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by Matt Campbell

The future is now, according to Nissan president and CEO Carlos Ghosn, who overnight outlined the timeline for the implementation of the company’s autonomous driving systems.

The rollout of “automation technologies” that the Japanese company says are “aimed at accelerating consumer adoption of Autonomous Drive systems” including automated lane control systems and traffic jam systems will be introduced over the coming four years.

“By the end of 2016, Nissan will make available the next two technologies under its autonomous drive strategy,” Ghosn said in a speech to the Foreign Correspondents Club of Japan. “We are bringing to market a traffic-jam pilot, a technology enabling cars to drive autonomously – and safely – on congested highways. In the same timeframe, we will make fully-automated parking systems available across a wide range of vehicles.”

Further to those two new systems, Ghosn suggested additional autonomous driving systems that will extend the abilities of the car will debut in the two years following.

“This will be followed in 2018 by the introduction of multiple-lane controls, allowing cars to autonomously negotiate hazards and change lanes. And before the end of the decade, we will introduce intersection-autonomy, enabling vehicles to negotiate city cross-roads without driver intervention.”

Nissan claims its automated driving systems are “designed to enhance road safety and driving conditions by automating everyday tasks for motorists. Unlike pilot-projects for completely self-driving vehicles, currently undergoing preliminary tests elsewhere in the industry, drivers remain in control and `at the wheel’ in Nissan models equipped with Autonomous Drive functions”.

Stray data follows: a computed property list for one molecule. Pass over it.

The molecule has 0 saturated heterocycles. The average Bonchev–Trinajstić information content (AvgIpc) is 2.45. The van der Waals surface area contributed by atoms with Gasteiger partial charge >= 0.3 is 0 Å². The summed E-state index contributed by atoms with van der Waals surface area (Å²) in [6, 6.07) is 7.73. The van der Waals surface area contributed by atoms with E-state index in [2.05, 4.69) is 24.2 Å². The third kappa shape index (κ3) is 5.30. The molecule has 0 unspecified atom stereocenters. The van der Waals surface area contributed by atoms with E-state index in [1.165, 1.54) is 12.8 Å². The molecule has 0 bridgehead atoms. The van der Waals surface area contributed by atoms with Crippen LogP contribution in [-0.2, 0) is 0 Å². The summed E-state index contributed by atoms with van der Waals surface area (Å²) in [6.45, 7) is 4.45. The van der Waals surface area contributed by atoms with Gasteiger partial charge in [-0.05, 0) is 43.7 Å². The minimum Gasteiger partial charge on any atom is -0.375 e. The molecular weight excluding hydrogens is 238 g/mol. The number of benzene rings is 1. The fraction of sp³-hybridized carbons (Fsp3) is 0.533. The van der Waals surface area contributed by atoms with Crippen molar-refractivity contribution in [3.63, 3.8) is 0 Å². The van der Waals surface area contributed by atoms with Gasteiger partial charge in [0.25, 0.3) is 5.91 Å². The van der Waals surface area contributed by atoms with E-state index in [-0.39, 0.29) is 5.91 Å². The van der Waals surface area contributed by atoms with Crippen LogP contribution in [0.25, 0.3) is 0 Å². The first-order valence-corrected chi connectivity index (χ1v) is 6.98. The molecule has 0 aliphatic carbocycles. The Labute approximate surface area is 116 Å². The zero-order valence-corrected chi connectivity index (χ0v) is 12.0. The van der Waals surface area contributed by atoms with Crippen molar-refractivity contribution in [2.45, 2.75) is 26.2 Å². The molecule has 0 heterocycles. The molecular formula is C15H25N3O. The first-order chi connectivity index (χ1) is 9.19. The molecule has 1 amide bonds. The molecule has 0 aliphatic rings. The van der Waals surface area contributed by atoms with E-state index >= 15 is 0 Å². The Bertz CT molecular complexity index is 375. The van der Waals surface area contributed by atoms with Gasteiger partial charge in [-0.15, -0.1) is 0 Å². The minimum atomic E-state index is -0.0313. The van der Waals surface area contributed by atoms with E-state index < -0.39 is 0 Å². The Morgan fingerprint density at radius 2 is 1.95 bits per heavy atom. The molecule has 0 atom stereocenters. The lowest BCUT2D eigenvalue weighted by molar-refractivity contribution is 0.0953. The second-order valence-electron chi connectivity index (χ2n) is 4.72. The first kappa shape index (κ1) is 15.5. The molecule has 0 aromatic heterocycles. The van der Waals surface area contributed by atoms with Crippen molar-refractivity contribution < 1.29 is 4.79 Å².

Carlos-Ghosn-Renault-Nissan-Alliance-CEO

Ghosn insisted that EVs – such as the Nissan Leaf – will be a big part of the automotive landscape in the coming years, suggesting that zero-emissions vehicles with improved in-car connectivity will be crucial for the brand. Ghosn said there are four reasons for this.

“The first is the rise of global mega-cities, which is increasing the need for innovations to ease congestion, reducing emissions and improve traffic management,” he said. “Second, demand is growing for in-car communications that meet or exceed the high expectations of the digital generation. Our vehicles must be as connected as the smartphones and tablets that this generation depends upon day in and day out.

“Third, there is the need to bridge the generation gap by providing vehicles that appeal to the world’s growing population of seniors. These consumers want technologies and automated systems that enable them to drive safely, for longer.

“Finally, the fourth mega-trend is the pressing need to embrace gender diversity. This means recognizing the vital role that women play as consumer-purchasers, decision-makers and managers throughout the car industry.”

Ghosn said Nissan will focus on cloud-based systems for its in-car communications networks, with “more than 1.5 million Nissan vehicles to be connected to enhanced communications by next year”, with access to social media, apps and voice recognition.

Nissan isn’t alone in pushing for autonomous vehicles. Search engine giant Google – which recently appointed former Ford chief Alan Mulally – is running a pilot program for its autonomous cars.

Other makers already offer some semi-autonomous functions. Mercedes-Benz has a cruise control system that can steer the car, as does Honda. As with a range of models, the locally-made Holden Commodore features an automated parking system to help ease the burden of reverse-parallel parks.




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